The Gym No0b’s Most-Used Body Positions: The “Chest-Out”

backmuscles

Good evening fellow muscleheads!

One of the most used positions at the gym, from personal experience and watching countless people lifting the right and wrong way, is the “chest-out”, as I’d call it.

I begin with the chest-out because it can easily be practiced in a standing stance and is easily the best posture to work out most of your muscle groups when mastered in standing, sitting, even lying positions. For those of you who hire trainers or at one point had a basic workout orientation with one, the call “chest out!” can easily be recognized as one of the most common corrections instructed by a trainer. So let me begin by listing down the most probable situations a trainer would correct one’s posture.

The following are examples of different muscle group workouts that utilize such a position:

1) Triceps – Cable Bar Extensions

2) Biceps – Full Barbell Curls

3) Shoulders (Front Delts) – Straight-arm Cable Rope Front Raise

4) Chest (Upper) -Inclined Dumbell Flyes

5) Back (Lats) – Seated Cable Rowes

6) Weighted Squats or Lunges

A lot of people slouch their shoulders forward, especially for pull-down motions done mostly by the triceps. This, of course, focuses the weights not only on your triceps but on your shoulders as well. This is something that we do not want happening, since it takes away the focus of such isolation exercises from the triceps, or any other group you’re focusing on.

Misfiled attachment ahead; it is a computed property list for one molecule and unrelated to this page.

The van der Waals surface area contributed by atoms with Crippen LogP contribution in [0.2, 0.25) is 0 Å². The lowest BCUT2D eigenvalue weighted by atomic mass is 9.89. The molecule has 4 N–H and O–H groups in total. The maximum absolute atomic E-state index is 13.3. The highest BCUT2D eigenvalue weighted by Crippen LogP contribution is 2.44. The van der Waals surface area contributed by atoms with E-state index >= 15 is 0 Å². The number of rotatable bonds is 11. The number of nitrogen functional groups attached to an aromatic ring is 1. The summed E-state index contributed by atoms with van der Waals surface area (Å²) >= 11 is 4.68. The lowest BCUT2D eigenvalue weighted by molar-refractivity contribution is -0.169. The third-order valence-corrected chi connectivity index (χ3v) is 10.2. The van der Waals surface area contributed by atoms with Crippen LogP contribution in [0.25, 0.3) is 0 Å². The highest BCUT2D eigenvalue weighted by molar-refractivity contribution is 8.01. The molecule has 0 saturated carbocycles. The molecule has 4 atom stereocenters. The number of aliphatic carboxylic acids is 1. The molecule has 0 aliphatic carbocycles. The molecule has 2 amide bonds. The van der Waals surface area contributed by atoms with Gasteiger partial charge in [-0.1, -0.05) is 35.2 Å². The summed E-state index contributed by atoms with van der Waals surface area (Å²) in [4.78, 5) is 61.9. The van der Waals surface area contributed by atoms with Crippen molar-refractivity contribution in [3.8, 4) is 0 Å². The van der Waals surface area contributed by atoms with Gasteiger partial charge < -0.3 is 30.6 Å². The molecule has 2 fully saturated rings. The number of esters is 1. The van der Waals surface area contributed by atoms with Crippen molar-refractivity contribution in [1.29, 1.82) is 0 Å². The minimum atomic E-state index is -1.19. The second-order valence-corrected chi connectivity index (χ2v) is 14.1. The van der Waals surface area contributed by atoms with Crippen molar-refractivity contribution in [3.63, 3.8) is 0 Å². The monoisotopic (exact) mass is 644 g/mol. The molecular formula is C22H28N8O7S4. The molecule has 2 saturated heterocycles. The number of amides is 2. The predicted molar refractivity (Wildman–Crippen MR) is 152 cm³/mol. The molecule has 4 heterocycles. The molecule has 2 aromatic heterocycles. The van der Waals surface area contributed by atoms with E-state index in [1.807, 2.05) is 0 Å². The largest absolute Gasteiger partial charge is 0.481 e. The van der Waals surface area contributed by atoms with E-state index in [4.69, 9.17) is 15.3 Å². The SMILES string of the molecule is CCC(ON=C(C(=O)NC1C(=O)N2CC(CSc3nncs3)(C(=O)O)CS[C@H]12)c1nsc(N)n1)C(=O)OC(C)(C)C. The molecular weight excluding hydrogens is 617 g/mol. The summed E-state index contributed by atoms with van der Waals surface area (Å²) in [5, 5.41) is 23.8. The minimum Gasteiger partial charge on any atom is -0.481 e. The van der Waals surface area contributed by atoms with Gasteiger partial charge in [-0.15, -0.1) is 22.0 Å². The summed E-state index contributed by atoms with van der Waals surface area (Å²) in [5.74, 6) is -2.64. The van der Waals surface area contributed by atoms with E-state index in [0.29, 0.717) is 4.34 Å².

So Tip #1: Don’t slouch forward, but instead, bring your shoulders back, keeping the lats squeezed together.

Some people would think that this position strains the back muscles, but in truth, the back muscles are the most utilized muscle group for almost all bodily activity, especially balance. If the back starts to hurt while doing exercises such as those listed above, then chances are that means the back needs a bit more training to gain that balance and support it should provide. To do this, another important tip is to follow the contours of your back so as to keep your body stabilized.

We can take Tip #2 from the last statement above: Keep your back arched inward and not curved outward.

This back position is emphasized to avoid injury and actually utilize the support the whole back provides. And now since we have the back all fixed up, it’s natural for the chest to actually pop forward! And there’s just one last tip to finish of any position calling for the “chest-out” posture.

Tip #3: Keep the neck back and shoulder muscles tense.

This part naturally flexes the pecs in a way that promotes emphasis on the chest. As imagined from these tips, almost all muscle groups are at work in keeping such a posture, and are thus prompted for isolation exercises. And this is exactly what we want, that muscles be ready for pumps and fast blood-flow during a workout.

‘Til the next Position! Later!

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